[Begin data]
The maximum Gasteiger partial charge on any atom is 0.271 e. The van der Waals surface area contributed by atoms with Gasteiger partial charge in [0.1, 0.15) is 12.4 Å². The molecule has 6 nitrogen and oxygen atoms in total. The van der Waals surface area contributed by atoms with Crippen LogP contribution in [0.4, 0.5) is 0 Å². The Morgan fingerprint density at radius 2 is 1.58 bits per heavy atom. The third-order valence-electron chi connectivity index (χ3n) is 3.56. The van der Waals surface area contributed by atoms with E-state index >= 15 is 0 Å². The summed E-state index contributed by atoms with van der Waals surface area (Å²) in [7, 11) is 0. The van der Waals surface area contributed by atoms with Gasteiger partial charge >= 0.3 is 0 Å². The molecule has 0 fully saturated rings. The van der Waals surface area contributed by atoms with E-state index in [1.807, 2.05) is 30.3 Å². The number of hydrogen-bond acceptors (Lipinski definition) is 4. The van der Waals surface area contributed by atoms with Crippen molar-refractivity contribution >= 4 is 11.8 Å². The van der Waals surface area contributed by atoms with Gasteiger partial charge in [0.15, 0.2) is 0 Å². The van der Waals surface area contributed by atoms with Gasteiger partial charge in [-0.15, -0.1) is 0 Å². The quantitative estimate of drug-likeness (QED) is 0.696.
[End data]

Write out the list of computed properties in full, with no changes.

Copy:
The maximum Gasteiger partial charge on any atom is 0.271 e. The van der Waals surface area contributed by atoms with Gasteiger partial charge in [0.1, 0.15) is 12.4 Å². The molecule has 6 nitrogen and oxygen atoms in total. The van der Waals surface area contributed by atoms with Crippen LogP contribution in [0.4, 0.5) is 0 Å². The Morgan fingerprint density at radius 2 is 1.58 bits per heavy atom. The third-order valence-electron chi connectivity index (χ3n) is 3.56. The van der Waals surface area contributed by atoms with E-state index >= 15 is 0 Å². The summed E-state index contributed by atoms with van der Waals surface area (Å²) in [7, 11) is 0. The van der Waals surface area contributed by atoms with Gasteiger partial charge >= 0.3 is 0 Å². The molecule has 0 fully saturated rings. The van der Waals surface area contributed by atoms with E-state index in [1.807, 2.05) is 30.3 Å². The number of hydrogen-bond acceptors (Lipinski definition) is 4. The van der Waals surface area contributed by atoms with Crippen molar-refractivity contribution >= 4 is 11.8 Å². The van der Waals surface area contributed by atoms with Gasteiger partial charge in [0.15, 0.2) is 0 Å². The van der Waals surface area contributed by atoms with Gasteiger partial charge in [-0.15, -0.1) is 0 Å². The quantitative estimate of drug-likeness (QED) is 0.696.